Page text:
“If they come for him, you have to let him go.”
To this day, my mother’s words still haunt me. Three years ago my fiancé, Eduardo, and I were newly engaged and looking forward to building a life together. Weeks after our engagement, we received the shocking news that Eduardo’s lawyer negligently failed to renew his work visa, leaving Eduardo subject to immediate deportation.
I frantically shared the news with my mother, herself an immigrant. Knowing all too well the brokenness of the U.S. immigration system, my mother understood the gravity of the situation and advised me not to resist and make matters worse if ICE (Immigration and Customs Enforcement) agents came for Eduardo. It was advice no mother should ever have to give.
So Eduardo and I did the only thing we could do to stay together. Four days later we were married and entered into the grueling, multiyear process to obtain a permanent green card for Eduardo. It was not how we wanted to start our marriage, but people go to great lengths for the people they love.
It’s this same spirit of love that radically inspired immigration reform advocates to organize a nationwide fast, the “Fast for Families,” to protest unjust immigration laws – which result in families broken apart by deportation – and to pray for reform. For more than 30 days, thousands of supporters across the country prayed, fasted, and urged Congress to “welcome the stranger.” (For more info, read “A Fast for Families” in the February 2014 issue of Sojourners magazine.)
I visited the Fast for Families tent on the National Mall and found myself standing on holy ground. The walls were covered with an array of handwritten prayers, supportive messages, and inspiring artwork, as well as heartbreaking pleas and photos of families separated by deportation. Together with other fasters, we wept as we shared our stories and our hopes, our fears and our frustrations. And I felt the spirit of God at work in that place.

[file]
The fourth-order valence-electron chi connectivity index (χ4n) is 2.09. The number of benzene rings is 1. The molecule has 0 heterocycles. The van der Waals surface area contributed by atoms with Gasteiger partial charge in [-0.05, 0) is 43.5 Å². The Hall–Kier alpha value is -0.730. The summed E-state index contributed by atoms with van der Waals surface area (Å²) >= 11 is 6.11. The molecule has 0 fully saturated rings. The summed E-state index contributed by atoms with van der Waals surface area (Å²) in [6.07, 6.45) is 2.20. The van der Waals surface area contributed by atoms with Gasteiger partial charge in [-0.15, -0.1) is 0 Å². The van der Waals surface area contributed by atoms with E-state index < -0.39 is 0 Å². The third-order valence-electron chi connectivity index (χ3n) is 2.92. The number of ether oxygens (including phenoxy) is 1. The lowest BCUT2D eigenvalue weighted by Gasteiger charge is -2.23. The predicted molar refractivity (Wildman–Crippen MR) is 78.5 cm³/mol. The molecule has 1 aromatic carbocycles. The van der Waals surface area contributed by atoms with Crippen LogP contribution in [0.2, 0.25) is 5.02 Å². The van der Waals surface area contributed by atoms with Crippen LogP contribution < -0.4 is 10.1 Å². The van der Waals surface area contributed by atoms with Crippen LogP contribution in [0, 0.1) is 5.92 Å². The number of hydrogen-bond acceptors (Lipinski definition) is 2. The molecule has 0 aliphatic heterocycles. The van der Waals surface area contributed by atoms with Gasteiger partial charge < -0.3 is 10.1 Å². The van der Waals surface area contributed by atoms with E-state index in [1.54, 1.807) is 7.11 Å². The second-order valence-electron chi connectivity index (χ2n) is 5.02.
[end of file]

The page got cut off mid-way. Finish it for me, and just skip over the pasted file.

I only intended to fast for half a day that Friday, but I was moved to carry it through the weekend. As a novice faster, I was sustained by the words of Eliseo Medina, one of the core fasters and organizers of the campaign:
Doing without food will not be easy, and I know that I will suffer physical hunger. But there is a deeper hunger within us. A hunger for an end to a system that creates such misery among those that come here to escape poverty and violence in search of the American dream, yet too often find death or mistreatment. That is why I fast; not out of anger, but out of faith, hope, and love.
It was that hunger for justice that moved me to fast in solidarity with the millions of immigrants in our country who dwell in the shadows as second-class citizens. I fasted for those who sought a better life, such as my husband who crossed the border each day from Juarez, Mexico, to be educated in El Paso, Texas. And I fasted for those who live with the agonizing fear that their son, daughter, father, mother, or spouse might be deported.
After experiencing such an outpouring of love, support, and solidarity from the other fasters, I found it difficult to leave the Fast for Families tent. My heart and soul became renewed in that holy place, and I desperately wanted to remain there in spiritual security. But just as the apostles were called to come down from the mountain after Jesus’ Transfiguration (Matthew 17:1-9), we, too, must take this spirit of transformation into the world and continue to press for comprehensive immigration reform.
God never created us to hide behind walls or borders – spiritual or otherwise. So in 2014 the Fast for Families campaign will go deeper into every congressional district in the U.S. We’ll keep fasting until this moral crisis ends. We will pray and advocate until Congress passes immigration reform. And we won’t stop – because people go to great lengths for those they love.
Elaina Ramsey is assistant editor of Sojourners magazine.